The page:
Oakland Raiders: Randy Moss

We continue our list of the bottom 5 Oakland Raiders free-agent signings in franchise history with quarterback Aaron Brooks checking in at No. 4 ...

Kerry Collins may not have elicited the most excitement or even a modicum of team success as a Raiders quarterback, but he was coming off a 3,759-yard passing season with 20 touchdowns and 12 interceptions in 15 games in 2005. And he wanted to come back in 2006.

The Raiders, though, decided to go in an entirely different direction with Art Shell returning for his second tour of duty as Raiders coach by replacing Norv Turner , signing Brooks to a two-year, $9 million contract after five solid seasons starting for the New Orleans Saints.

But things got off to a bad start – Brooks was sacked seven times in a 27-0 season-opening loss to the San Diego Chargers – and never really got better.

Brooks lost a pair of fumbled snaps in Week 2 at the Baltimore Ravens and strained a pectoral muscle in the process as he did not play again for two months. By the time the season ended, Brooks never won a game, going 0-8 as a starter, while throwing three touchdown passes, eight interceptions and completing 57.3 percent of his passes for a career-low passer rating of 61.7. He was also sacked 26 times in his eight starts.

Of course, it was not all Brooks’ fault – the Raiders of 2006 were an utter mess. It was the season of Tom Walsh coming from running a bed and breakfast to serve as Shell’s offensive coordinator, before he was demoted, and of receivers Randy Moss and Jerry Porter essentially mailing it in, and running back LaMont Jordan being lost for the season in the same game Brooks returned from his injury.

Whether it was Brooks or Andrew Walter under center, those Raiders were historically bad, scoring the fifth-fewest points in league history in a 16-game season (168) while failing to score an offensive touchdown in eight games.

But it was Brooks who was brought in to lead the team ... and it was Brooks who paid for the failure as the Raiders did not pick up his option for the second year. He never played another down in the NFL.

Another lasting legacy of Brooks? Oakland went 2-14, the worst of any Al Davis Raiders team, and had the No. 1 overall pick in the draft ... which they used to select JaMarcus Russell.

Previous lists

Top 5 free-agent signings

5. Jerry Rice

4. John Matuszak

3. Rich Gannon

2. George Blanda

1. Jim Plunkett

Bottom 5 free-agent signings

5. Mike Brisiel

4. Aaron Brooks

3. ?

2. ?

1. ?
ALAMEDA, Calif. -- As the purportedly rested and rejuvenated Oakland Raiders come out of their bye weekend and prepare for the Pittsburgh Steelers, one fact hovers over Oakland.

The Raiders have lost their last 10 first games after a bye -- by a combined score of 271-139.

“I think we’re all aware of that, but like I told the players today, the past has no relevance to the future,” Raiders coach Dennis Allen said Monday. “Any of the outcomes that have happened after a bye in the past won’t dictate how we go out and play against Pittsburgh. What’s going to dictate how we go out and play against Pittsburgh is how well we prepare during the week, and then how well … we go out and execute that plan on Sunday.”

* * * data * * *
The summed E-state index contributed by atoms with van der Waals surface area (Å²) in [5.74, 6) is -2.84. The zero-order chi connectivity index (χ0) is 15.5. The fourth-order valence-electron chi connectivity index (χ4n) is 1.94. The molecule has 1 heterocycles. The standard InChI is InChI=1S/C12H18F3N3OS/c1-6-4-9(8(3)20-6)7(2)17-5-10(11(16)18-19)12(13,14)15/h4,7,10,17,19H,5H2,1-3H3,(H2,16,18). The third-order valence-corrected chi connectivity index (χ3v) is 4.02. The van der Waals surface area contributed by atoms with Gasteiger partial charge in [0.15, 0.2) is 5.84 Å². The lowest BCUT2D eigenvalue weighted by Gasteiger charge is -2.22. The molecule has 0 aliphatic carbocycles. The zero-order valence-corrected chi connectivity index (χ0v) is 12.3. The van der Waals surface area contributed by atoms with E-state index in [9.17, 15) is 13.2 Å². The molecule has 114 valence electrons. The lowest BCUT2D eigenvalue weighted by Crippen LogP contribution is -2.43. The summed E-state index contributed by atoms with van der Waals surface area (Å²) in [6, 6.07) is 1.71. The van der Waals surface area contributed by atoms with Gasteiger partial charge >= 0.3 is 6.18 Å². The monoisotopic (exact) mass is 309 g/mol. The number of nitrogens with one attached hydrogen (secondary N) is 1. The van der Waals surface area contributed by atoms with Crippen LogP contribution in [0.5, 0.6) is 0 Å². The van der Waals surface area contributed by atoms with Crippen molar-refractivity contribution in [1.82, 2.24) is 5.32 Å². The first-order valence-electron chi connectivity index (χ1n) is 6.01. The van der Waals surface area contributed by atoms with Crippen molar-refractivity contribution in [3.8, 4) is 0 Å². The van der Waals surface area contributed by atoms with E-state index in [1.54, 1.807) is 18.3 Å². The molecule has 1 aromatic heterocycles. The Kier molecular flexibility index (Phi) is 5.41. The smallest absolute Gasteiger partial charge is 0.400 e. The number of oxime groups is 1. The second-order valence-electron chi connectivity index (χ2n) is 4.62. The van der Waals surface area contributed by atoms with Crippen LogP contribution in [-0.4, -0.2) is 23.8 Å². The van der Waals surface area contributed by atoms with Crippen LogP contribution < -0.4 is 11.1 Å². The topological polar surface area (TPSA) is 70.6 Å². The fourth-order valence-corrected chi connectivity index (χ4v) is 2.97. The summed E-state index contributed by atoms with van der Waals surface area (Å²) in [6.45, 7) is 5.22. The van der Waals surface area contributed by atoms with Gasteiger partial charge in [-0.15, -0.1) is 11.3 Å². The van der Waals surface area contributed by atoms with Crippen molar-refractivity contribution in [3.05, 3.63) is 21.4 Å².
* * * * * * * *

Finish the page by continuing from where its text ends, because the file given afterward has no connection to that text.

Fair enough, but what’s that old saying about those who do not remember the past are doomed to repeat it?

Sure enough, a look back at the Raiders’ decade of post-bye blues reveals some interesting moments:

Nov. 2, 2003, Raiders at Detroit: Marques Tuiasosopo, Oakland’s second-round pick in 2001, makes his first NFL start and has a QB rating of 34.3 in completing six of 11 passes for 65 yards and an interception in a 23-13 loss to the Lions. “Tui” would start only one more game in his career, at the New York Jets in 2005.

Oct. 16, 2005, Raiders vs. San Diego: Randy Moss, in his first season in Oakland, went up for a Kerry Collins pass late in the first half and was hit hard by strong safety Terrence Kiel in a 27-14 loss to the Chargers. The groin injury would linger and it was the first time Moss was held without a catch in his career.

Oct. 12, 2008, Raiders at New Orleans: It was an inauspicious debut for Tom Cable as Oakland’s interim coach in the wake of the memorable overhead projector presser announcing Lane Kiffin’s firing. An ashen-faced Cable had no answers as the Saints ran all over the Raiders in a 34-3 blowout.

Nov. 21, 2010, Raiders at Pittsburgh: Richard Seymour had seen enough, so the Raiders defensive tackle went and got himself kicked out of the Raiders’ eventual 35-3 blowout loss to the Steelers. Seymour’s open-hand palm strike to the facemask of Ben Roethlisberger was as swift as it was pretty as Roethlisberger went down like a sack of Primanti Brothers sandwiches.

Oct. 14, 2012, Raiders at Atlanta: Playing their most complete game under rookie coach Dennis Allen, the Raiders were tied at 13-13 and driving for a potential winning field goal when Carson Palmer threw a 79-yard pick-six to Asante Samuel. Palmer responded by driving Oakland 80 yards for a game-tying touchdown. Alas, Atlanta kicked a 55-yard field goal with one second to play for the win.

So what should be expected out of Sunday’s game at the O.co Coliseum? The Raiders have won the last two meetings in Oakland -- 34-31 last season and 20-13 in 2006 -- and the last time the Steelers won in the East Bay was in 1995.

The Raiders’ main goal in their weekend break was getting healthy, while getting revived.

“I think we had a good plan in the bye,” Allen said. “I think we got some guys freshened up a little bit. Now the key is, we’ve got to focus in on the preparation. We’ve got to do the things that are necessary to go out and play well on Sunday.”

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